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Learning to Feel

I find it strange that I so often have to give myself permission to feel, as if it isn't the most natural thing in the world to do. Can you relate? 

Stranger still that I needed to be taught how to allow an emotion to move through me without believing some kind of story about how dangerous it might be.  

Riding the wave of pure emotion should be the simplest of human acts. We should be proficient in it. Instead we create hundreds of ways to avoid this most basic phenomenon.  

Of all people, Louis CK says it well: 

 

 

This Post Isn't for Everyone, but it's Probably for You

I tend to hang out with people who are hyper-responsible, under-confident, and over critical of themselves. Because that's how I am most of the time.

People like us are also pretty earnest about personal growth, self-improvement, and recovery.  

This is good. Unless the endless pursuit of self-improvement becomes a disease in itself.  It's a sneaky little mind trick, common among types like us.

So if you're reading this blog, a blog entitled Soulwork Journal, chances are you're one of us, and you really need this today.  

Self-improvement isn't everything. Sometimes you just need to leave it like it is.  This is the incomparable David Wilcox.

 

Don't Waste Your Juice

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I've had a smart phone for less than a year. An iPhone 5.  

And yes, I love it.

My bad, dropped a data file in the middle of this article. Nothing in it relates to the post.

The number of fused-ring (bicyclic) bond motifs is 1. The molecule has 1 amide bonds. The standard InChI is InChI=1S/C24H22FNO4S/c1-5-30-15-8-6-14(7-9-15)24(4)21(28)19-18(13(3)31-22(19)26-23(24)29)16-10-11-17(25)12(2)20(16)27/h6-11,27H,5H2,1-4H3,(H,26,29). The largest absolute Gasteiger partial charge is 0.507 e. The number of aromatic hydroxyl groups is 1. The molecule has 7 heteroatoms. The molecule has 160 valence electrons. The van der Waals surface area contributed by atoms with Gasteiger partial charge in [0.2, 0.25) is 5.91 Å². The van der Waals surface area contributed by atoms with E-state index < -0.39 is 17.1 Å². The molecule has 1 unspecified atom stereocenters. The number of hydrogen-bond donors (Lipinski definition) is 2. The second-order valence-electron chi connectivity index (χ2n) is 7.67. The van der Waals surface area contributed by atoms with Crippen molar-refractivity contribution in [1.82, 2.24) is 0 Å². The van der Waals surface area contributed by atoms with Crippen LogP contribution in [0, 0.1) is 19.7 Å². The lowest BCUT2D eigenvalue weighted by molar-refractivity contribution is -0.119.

This morning I wanted to write about some of the mental pitfalls we get trapped in - habits of mind that pull us down and make us crazy.  I was thinking about how bad mental hygiene can drain our vitality, well-being, and overall juice for living, when suddenly it hit me:

My mind is kind of like my iPhone.

My well-being/chi/life-force/spirit/hopefulness - otherwise hereafter known as juice - is essential to my functioning, just as my phone's battery is essential to its use. Like my iPhone, my juice is plentiful and renewable - as long as I remember to plug it in from time to time.

Brilliant, right? 

Furthermore, my mental processes are like apps. Some of them are extremely useful and well-designed. Some of them are buggy and suck up a lot of juice.  And if I leave too many of them open at one time, my juice drains at an alarming rate.

Note: Please resist the urge to get sidetracked into a conversation about actual smart phones. Try to focus on the metaphor, okay?  :-) 

I have a whole lot of mental apps I want to share with you in the future, but today I'm curious. 

What are some of the mental apps you're running?

How are they draining your juice?

 

A Thought is Just a Thought

Along the lines of "things I wish someone had told me sooner," let me offer this little tidbit: 

A thought is just a thought. 

My, how we cling tenaciously to our thoughts, even when they're destructive, even when they make us miserable!

For most of us, the idea that our minds can lead us astray is a little discombobulating.  Furthermore, the idea that there is an 'I' that is distinct from the part of us that is thinking our thoughts is a little like the kid in The Matrix saying, "there is no spoon."